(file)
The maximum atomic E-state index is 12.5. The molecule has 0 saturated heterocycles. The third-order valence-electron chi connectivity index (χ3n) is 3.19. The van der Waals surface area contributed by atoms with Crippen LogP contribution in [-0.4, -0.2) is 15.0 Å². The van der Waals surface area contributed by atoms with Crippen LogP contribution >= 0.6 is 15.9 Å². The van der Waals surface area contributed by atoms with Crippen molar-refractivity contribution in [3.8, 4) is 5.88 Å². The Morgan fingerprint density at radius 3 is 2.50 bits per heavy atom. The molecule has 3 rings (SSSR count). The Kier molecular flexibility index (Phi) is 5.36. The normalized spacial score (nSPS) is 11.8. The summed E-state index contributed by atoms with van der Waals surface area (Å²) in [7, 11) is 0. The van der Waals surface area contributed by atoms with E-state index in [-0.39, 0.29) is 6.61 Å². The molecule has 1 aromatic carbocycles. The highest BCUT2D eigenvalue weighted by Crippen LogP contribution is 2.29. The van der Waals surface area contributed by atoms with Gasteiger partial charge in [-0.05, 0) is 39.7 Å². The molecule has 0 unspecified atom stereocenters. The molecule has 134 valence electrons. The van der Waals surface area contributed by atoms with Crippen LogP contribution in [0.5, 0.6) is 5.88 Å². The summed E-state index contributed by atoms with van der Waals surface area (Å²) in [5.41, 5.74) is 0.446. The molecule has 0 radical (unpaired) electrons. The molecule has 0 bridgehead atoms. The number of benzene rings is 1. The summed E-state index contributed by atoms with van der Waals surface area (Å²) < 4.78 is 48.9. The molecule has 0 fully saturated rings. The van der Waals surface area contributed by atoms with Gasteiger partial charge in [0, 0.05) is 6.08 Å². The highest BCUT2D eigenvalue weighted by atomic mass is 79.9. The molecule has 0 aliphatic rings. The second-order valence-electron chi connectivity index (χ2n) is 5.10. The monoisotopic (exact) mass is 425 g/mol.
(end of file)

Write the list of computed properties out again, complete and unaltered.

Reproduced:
The maximum atomic E-state index is 12.5. The molecule has 0 saturated heterocycles. The third-order valence-electron chi connectivity index (χ3n) is 3.19. The van der Waals surface area contributed by atoms with Crippen LogP contribution in [-0.4, -0.2) is 15.0 Å². The van der Waals surface area contributed by atoms with Crippen LogP contribution >= 0.6 is 15.9 Å². The van der Waals surface area contributed by atoms with Crippen molar-refractivity contribution in [3.8, 4) is 5.88 Å². The Morgan fingerprint density at radius 3 is 2.50 bits per heavy atom. The molecule has 3 rings (SSSR count). The Kier molecular flexibility index (Phi) is 5.36. The normalized spacial score (nSPS) is 11.8. The summed E-state index contributed by atoms with van der Waals surface area (Å²) in [7, 11) is 0. The van der Waals surface area contributed by atoms with E-state index in [-0.39, 0.29) is 6.61 Å². The molecule has 1 aromatic carbocycles. The highest BCUT2D eigenvalue weighted by Crippen LogP contribution is 2.29. The van der Waals surface area contributed by atoms with Gasteiger partial charge in [-0.05, 0) is 39.7 Å². The molecule has 0 unspecified atom stereocenters. The molecule has 134 valence electrons. The van der Waals surface area contributed by atoms with Crippen LogP contribution in [0.5, 0.6) is 5.88 Å². The summed E-state index contributed by atoms with van der Waals surface area (Å²) in [5.41, 5.74) is 0.446. The molecule has 0 radical (unpaired) electrons. The molecule has 0 bridgehead atoms. The number of benzene rings is 1. The summed E-state index contributed by atoms with van der Waals surface area (Å²) < 4.78 is 48.9. The molecule has 0 fully saturated rings. The van der Waals surface area contributed by atoms with Gasteiger partial charge in [0, 0.05) is 6.08 Å². The highest BCUT2D eigenvalue weighted by atomic mass is 79.9. The molecule has 0 aliphatic rings. The second-order valence-electron chi connectivity index (χ2n) is 5.10. The monoisotopic (exact) mass is 425 g/mol.